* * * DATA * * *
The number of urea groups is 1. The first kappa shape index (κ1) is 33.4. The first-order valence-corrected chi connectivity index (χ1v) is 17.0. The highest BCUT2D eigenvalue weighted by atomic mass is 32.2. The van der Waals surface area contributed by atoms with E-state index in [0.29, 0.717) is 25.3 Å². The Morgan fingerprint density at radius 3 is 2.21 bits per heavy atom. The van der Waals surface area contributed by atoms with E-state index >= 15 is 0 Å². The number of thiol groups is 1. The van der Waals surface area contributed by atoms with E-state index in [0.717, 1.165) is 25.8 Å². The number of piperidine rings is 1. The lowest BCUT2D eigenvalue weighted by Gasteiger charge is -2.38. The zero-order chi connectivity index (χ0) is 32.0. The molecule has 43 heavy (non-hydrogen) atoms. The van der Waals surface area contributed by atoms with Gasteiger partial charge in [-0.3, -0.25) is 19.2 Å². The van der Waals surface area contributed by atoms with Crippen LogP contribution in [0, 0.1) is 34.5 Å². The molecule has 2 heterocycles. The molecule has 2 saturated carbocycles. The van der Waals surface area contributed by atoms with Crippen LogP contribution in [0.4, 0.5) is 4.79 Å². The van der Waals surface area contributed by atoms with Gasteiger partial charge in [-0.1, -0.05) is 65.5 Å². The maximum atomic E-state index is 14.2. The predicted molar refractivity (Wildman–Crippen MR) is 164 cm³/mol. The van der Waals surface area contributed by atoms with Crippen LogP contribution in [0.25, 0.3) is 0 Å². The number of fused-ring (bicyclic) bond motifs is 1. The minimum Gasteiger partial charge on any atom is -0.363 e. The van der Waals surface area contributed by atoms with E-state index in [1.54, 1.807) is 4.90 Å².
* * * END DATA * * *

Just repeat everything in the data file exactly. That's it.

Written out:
The number of urea groups is 1. The first kappa shape index (κ1) is 33.4. The first-order valence-corrected chi connectivity index (χ1v) is 17.0. The highest BCUT2D eigenvalue weighted by atomic mass is 32.2. The van der Waals surface area contributed by atoms with E-state index in [0.29, 0.717) is 25.3 Å². The Morgan fingerprint density at radius 3 is 2.21 bits per heavy atom. The van der Waals surface area contributed by atoms with E-state index >= 15 is 0 Å². The number of thiol groups is 1. The van der Waals surface area contributed by atoms with E-state index in [0.717, 1.165) is 25.8 Å². The number of piperidine rings is 1. The lowest BCUT2D eigenvalue weighted by Gasteiger charge is -2.38. The zero-order chi connectivity index (χ0) is 32.0. The molecule has 43 heavy (non-hydrogen) atoms. The van der Waals surface area contributed by atoms with Gasteiger partial charge in [-0.3, -0.25) is 19.2 Å². The van der Waals surface area contributed by atoms with Crippen LogP contribution in [0, 0.1) is 34.5 Å². The molecule has 2 heterocycles. The molecule has 2 saturated carbocycles. The van der Waals surface area contributed by atoms with Crippen LogP contribution in [0.4, 0.5) is 4.79 Å². The van der Waals surface area contributed by atoms with Gasteiger partial charge in [-0.1, -0.05) is 65.5 Å². The maximum atomic E-state index is 14.2. The predicted molar refractivity (Wildman–Crippen MR) is 164 cm³/mol. The van der Waals surface area contributed by atoms with Crippen LogP contribution in [0.25, 0.3) is 0 Å². The number of fused-ring (bicyclic) bond motifs is 1. The minimum Gasteiger partial charge on any atom is -0.363 e. The van der Waals surface area contributed by atoms with E-state index in [1.54, 1.807) is 4.90 Å².